California Civil Jury Instructions (CACI)

3020. Unruh Civil Rights Act (Civ. Code, §§ 51, 52) - Essential Factual Elements

[Name of plaintiff] claims that [name of defendant] denied [him/ her] full and equal [accommodations/advantages/facilities/ privileges/services] because of [his/her] [sex/race/color/religion/ ancestry/national origin/disability/medical condition/[insert other actionable characteristic]]. To establish this claim, [name of plaintiff] must prove all of the following:

1. That [name of defendant] [denied/aided or incited a denial of/discriminated or made a distinction that denied] full and equal [accommodations/advantages/facilities/privileges/ services] to [name of plaintiff];

2. [That a motivating reason for [name of defendant]'s conduct was [its perception of] [name of plaintiff]'s [sex/ race/color/religion/ancestry/national origin/disability/medical condition/[insert other actionable characteristic];]

[That the [sex/race/color/religion/ancestry/national origin/ disability/medical condition/[insert other actionable characteristic]] of a person whom [name of plaintiff] was associated with was a motivating reason for [name of defendant]'s conduct;]

3. That [name of plaintiff] was harmed; and

4. That [name of defendant]'s conduct was a substantial factor in causing [name of plaintiff]'s harm.

Directions for Use

Note that this instruction uses the standard of "a motivating reason." The causation standard is still an open issue under this statute.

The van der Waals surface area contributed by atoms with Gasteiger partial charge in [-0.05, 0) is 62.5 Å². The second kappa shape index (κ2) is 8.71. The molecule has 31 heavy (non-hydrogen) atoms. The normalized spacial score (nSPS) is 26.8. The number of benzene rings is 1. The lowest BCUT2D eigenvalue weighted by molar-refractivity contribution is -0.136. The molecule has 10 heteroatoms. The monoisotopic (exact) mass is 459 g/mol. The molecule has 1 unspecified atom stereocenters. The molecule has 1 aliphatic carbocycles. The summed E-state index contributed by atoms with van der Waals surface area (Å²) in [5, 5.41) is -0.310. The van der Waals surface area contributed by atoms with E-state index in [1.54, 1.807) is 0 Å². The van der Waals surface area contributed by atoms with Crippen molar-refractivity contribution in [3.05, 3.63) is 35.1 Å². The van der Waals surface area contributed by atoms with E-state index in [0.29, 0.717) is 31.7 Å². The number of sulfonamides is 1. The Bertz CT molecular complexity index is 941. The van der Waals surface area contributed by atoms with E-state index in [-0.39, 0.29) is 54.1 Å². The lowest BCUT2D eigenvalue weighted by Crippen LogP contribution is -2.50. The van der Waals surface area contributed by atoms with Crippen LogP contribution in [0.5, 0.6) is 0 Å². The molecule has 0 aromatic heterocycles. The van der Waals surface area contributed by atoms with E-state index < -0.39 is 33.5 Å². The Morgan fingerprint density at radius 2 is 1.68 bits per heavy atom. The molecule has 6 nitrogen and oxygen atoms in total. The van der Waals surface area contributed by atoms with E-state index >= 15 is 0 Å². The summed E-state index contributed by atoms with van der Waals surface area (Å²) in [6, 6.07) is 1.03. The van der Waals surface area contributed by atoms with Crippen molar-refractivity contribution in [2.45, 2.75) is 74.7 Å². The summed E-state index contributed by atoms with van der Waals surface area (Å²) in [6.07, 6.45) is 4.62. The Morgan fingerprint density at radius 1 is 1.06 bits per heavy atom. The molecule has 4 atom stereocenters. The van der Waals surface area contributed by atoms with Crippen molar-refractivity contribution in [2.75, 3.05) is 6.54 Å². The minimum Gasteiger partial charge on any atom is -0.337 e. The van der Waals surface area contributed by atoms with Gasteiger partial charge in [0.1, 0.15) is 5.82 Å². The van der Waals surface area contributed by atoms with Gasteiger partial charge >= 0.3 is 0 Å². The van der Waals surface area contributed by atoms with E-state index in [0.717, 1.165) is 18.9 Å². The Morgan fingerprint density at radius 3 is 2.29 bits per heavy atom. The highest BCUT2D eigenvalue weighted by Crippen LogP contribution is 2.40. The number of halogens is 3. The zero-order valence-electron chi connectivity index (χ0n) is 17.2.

The judge may decide the issue of whether the defendant is a business establishment as a matter of law. (Rotary Club of Duarte v. Bd. of Directors (1986) 178 Cal.App.3d 1035, 1050 [224 Cal.Rptr. 213].) Special interrogatories may be needed if there are factual issues. This element has been omitted from the instruction because it is unlikely to go to a jury.

"Legitimate business interests" may justify some degree of limitation on consumer access to public accommodations. (Hankins v. El Torito Restaurants, Inc. (1998) 63 Cal.App.4th 510, 520 [74 Cal.Rptr.2d 684].) This will commonly be an issue for the judge to decide. (Harris v. Capital Growth Investors XIV (1991) 52 Cal.3d 1142, 1165 [278 Cal.Rptr. 614, 805 P.2d 873].) If there are contested factual issues, additional instructions may be necessary.

Sources and Authority

Civil Code section 51 provides:

(a) This section shall be known, and may be cited, as the Unruh Civil Rights Act.

(b) All persons within the jurisdiction of this state are free and equal, and no matter what their sex, race, color, religion, ancestry, national origin, disability, or medical condition are entitled to the full and equal accommodations, advantages, facilities, privileges, or services in all business establishments of every kind whatsoever.

(c) This section shall not be construed to confer any right or privilege on a person that is conditioned or limited by law or that is applicable alike to persons of every sex, color, race, religion, ancestry, national origin, disability, or medical condition.

(d) Nothing in this section shall be construed to require any construction, alteration, repair, structural or otherwise, or modification of any sort whatsoever, beyond that construction, alteration, repair, or modification that is otherwise required by other provisions of law, to any new or existing establishment, facility, building, improvement, or any other structure, nor shall anything in this section be construed to augment, restrict, or alter in any way the authority of the State Architect to require construction, alteration, repair, or modifications that the State Architect otherwise possesses pursuant to other laws.

(e) For purposes of this section:

(1) "Disability" means any mental or physical disability as defined in Section 12926 of the Government Code.

(2) "Medical condition" has the same meaning as defined in subdivision (h) of Section 12926 of the Government Code.

(f) A violation of the right of any individual under the Americans with Disabilities Act of 1990 (Public Law 101-336) shall also constitute a violation of this section.